28285Re: Well, it's time to order a new laptop--and it's a bit complicated these days...
- Aug 3, 2010--- In LINUX_Newbies@yahoogroups.com, David Neeley <dbneeley@...> wrote:
>The only advice is... think of the future not the present. I can tell you that I installed a video card in my desktop and stopped using the embedded one and I didn't see much of an overall performance increase ie. booting up or starting apps, but videos played much more smoothly and looked sharper. When I buy a new computer or replace my Main Board I will definitely get one with a separate video card.
> Within the next couple days, I should be ordering a new laptop to
> replace this one, which is on its last legs.
> For various reasons -- including the international warranty and a
> decent repair record, I plan to get an ASUS machine. This time out, I
> have fairly well determined it'll be one of the small, light ones with
> good battery life--probably something from the UL30 series of 13.3
> inch screen machines. At present, These all have either the SU7300 ULV
> dual core, or the new Core I3 or I5 Mobile CPUs. The newer CPU
> machines are quite a bit more expensive, as you might expect.
> However, the things I do these days are not particularly taxing, so
> the SU7300 should be fine. My conundrum, though, is whether to simply
> go with the Intel 4500M integrated graphics models (which can be had
> new for $600 including 500 GB hard disk and 4 GB of RAM), or to pay
> another hundred and change for one with switchable graphics that
> include nVidia discrete graphics chips in addition.
> I am not a gamer, nor do I do things like video encoding that cry out
> for all the CPU and graphics horsepower you can throw at them.
> However, I still do appreciate decent performance, so I am tempted to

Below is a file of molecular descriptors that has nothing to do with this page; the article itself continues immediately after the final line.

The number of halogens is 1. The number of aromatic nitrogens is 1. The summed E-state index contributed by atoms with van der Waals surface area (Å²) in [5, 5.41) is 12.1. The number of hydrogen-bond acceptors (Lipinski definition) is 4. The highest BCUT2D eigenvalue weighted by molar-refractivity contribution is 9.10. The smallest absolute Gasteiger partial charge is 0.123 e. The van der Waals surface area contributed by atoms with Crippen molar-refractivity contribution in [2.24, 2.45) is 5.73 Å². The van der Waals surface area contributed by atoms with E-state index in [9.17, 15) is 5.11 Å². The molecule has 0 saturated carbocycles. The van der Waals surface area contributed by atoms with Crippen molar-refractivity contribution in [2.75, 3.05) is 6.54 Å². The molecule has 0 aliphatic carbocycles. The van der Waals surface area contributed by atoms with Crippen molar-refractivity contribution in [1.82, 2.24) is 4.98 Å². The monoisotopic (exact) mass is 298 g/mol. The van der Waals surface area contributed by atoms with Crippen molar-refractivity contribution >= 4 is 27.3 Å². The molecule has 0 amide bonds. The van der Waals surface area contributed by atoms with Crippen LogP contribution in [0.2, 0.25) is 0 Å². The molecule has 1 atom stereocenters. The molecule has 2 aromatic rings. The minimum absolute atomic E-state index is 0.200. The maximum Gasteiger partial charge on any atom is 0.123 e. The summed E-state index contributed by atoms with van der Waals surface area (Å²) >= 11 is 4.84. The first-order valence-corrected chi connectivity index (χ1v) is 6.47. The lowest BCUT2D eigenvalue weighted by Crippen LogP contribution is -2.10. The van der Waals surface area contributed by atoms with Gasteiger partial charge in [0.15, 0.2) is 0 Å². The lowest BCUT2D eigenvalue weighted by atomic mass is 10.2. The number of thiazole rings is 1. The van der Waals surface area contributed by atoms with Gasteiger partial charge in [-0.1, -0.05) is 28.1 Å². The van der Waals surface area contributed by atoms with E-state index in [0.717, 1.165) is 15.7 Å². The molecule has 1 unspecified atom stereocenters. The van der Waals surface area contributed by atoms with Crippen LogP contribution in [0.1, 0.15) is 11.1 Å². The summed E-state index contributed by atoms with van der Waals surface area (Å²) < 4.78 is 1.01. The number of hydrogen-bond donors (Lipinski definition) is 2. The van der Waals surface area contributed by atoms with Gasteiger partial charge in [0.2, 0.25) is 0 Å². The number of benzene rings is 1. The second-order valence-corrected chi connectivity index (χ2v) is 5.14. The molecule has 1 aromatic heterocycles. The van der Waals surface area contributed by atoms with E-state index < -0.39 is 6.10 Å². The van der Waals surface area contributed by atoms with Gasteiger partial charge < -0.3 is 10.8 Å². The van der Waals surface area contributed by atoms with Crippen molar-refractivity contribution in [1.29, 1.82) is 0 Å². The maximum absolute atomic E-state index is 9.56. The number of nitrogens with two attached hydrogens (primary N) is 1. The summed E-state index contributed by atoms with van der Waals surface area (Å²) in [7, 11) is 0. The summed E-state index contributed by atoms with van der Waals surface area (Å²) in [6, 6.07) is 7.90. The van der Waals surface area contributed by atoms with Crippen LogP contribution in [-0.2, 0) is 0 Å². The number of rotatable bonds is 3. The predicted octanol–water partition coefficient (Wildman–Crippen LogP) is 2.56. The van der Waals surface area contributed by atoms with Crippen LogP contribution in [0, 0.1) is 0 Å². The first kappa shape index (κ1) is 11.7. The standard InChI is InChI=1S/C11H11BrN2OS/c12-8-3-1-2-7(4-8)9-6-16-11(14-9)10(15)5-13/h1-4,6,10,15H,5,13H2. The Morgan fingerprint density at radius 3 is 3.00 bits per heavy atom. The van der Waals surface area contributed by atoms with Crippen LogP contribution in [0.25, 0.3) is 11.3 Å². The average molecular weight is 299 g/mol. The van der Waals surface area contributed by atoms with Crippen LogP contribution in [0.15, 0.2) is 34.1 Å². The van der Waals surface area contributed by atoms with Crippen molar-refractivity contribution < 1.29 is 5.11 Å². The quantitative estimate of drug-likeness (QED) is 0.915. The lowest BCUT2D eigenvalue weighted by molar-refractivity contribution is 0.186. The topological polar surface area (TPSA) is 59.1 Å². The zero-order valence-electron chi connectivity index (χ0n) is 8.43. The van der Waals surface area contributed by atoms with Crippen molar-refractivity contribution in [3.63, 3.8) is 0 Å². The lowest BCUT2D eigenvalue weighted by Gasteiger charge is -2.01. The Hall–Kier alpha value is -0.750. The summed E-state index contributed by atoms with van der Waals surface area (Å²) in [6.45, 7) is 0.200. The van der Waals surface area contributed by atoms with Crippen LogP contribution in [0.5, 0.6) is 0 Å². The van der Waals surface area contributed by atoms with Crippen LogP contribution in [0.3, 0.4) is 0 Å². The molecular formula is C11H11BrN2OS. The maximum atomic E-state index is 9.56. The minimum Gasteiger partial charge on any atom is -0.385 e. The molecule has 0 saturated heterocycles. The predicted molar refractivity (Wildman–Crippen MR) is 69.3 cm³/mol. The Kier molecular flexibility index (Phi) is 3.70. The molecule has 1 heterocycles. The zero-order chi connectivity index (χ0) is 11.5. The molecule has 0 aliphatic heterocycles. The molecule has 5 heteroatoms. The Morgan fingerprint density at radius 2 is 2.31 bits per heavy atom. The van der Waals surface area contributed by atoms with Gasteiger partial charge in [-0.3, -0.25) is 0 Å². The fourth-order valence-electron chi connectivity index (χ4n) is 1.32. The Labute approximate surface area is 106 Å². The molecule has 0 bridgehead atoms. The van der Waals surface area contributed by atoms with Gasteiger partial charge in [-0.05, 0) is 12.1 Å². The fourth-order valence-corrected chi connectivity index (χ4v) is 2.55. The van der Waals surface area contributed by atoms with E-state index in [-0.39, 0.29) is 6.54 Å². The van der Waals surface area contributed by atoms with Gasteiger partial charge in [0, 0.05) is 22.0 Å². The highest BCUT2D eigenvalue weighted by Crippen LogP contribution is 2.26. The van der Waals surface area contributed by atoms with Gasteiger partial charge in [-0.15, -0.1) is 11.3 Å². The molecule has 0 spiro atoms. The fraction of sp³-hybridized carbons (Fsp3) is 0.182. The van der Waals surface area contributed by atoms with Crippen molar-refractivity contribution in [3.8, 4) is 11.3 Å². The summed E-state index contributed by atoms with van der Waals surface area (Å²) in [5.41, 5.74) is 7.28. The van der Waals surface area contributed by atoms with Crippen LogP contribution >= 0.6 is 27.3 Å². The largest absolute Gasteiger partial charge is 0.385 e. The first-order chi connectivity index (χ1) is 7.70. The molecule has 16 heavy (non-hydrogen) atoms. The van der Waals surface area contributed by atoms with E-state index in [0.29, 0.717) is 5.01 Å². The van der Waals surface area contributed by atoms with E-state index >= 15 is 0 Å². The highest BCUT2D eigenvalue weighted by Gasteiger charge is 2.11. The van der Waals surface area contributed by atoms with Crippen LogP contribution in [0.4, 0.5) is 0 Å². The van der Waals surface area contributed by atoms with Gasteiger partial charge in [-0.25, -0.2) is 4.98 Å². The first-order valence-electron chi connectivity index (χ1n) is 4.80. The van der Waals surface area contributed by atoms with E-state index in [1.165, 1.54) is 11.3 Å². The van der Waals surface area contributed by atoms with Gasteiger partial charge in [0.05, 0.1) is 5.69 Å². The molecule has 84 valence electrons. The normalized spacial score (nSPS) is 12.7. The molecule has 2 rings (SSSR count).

> the models with switchable graphics.
> The only problem is, support for these boxes is still kind of sketchy
> in Linux, it seems. The 2.6.34 kernel has incorporated "VGA
> Switcheroo"--but that is not yet fully stable and tested with
> Intel/nVidia combinations like the ASUS boxes.
> Oh, yes, one more issue--the older models often have WIFI issues--many
> of them have difficulty getting solid connections even when sitting
> within ten feet of a wireless router. If I get one of these, I would
> also get a much better wireless card and at least one additional
> antenna, as ASUS has been only putting in a single antenna. Thus, I
> will probably be out another thirty or forty bucks or so and about ten
> or fifteen minutes labor to make the switch.
> So, what's your opinion--should I simply get the cheaper machines with
> integrated graphics only, or would I be a bit too much on the cutting
> edge to get the dual graphics machines? What would you do? (And who
> knows, there might be someone here already using one of these
> machines, and I would most definitely love to hear your thoughts in
> Thanks for any suggestions you may have.
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